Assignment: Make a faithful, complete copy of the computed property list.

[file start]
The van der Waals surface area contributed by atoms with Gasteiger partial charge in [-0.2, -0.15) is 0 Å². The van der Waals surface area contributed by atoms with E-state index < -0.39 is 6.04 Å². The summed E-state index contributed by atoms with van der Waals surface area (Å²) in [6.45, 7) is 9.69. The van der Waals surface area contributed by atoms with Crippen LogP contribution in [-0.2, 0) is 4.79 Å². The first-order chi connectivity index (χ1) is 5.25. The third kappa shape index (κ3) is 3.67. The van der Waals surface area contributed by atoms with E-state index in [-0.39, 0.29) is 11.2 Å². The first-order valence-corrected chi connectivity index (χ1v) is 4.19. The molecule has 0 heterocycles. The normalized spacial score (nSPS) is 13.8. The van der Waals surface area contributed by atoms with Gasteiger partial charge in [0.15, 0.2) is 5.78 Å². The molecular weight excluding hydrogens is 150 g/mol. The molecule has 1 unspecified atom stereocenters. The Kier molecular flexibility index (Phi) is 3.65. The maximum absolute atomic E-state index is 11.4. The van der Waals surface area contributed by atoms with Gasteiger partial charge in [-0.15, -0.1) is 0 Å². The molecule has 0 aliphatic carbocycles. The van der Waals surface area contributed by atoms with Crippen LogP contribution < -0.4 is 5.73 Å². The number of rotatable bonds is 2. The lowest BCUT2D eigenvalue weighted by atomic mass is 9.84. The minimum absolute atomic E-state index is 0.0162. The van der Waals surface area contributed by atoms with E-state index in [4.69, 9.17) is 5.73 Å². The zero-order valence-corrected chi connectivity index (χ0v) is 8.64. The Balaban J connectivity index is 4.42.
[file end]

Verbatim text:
The van der Waals surface area contributed by atoms with Gasteiger partial charge in [-0.2, -0.15) is 0 Å². The van der Waals surface area contributed by atoms with E-state index < -0.39 is 6.04 Å². The summed E-state index contributed by atoms with van der Waals surface area (Å²) in [6.45, 7) is 9.69. The van der Waals surface area contributed by atoms with Crippen LogP contribution in [-0.2, 0) is 4.79 Å². The first-order chi connectivity index (χ1) is 5.25. The third kappa shape index (κ3) is 3.67. The van der Waals surface area contributed by atoms with E-state index in [-0.39, 0.29) is 11.2 Å². The first-order valence-corrected chi connectivity index (χ1v) is 4.19. The molecule has 0 heterocycles. The normalized spacial score (nSPS) is 13.8. The van der Waals surface area contributed by atoms with Gasteiger partial charge in [0.15, 0.2) is 5.78 Å². The molecular weight excluding hydrogens is 150 g/mol. The molecule has 1 unspecified atom stereocenters. The Kier molecular flexibility index (Phi) is 3.65. The maximum absolute atomic E-state index is 11.4. The van der Waals surface area contributed by atoms with Gasteiger partial charge in [-0.15, -0.1) is 0 Å². The molecule has 0 aliphatic carbocycles. The van der Waals surface area contributed by atoms with Crippen LogP contribution < -0.4 is 5.73 Å². The number of rotatable bonds is 2. The lowest BCUT2D eigenvalue weighted by atomic mass is 9.84. The minimum absolute atomic E-state index is 0.0162. The van der Waals surface area contributed by atoms with E-state index in [4.69, 9.17) is 5.73 Å². The zero-order valence-corrected chi connectivity index (χ0v) is 8.64. The Balaban J connectivity index is 4.42.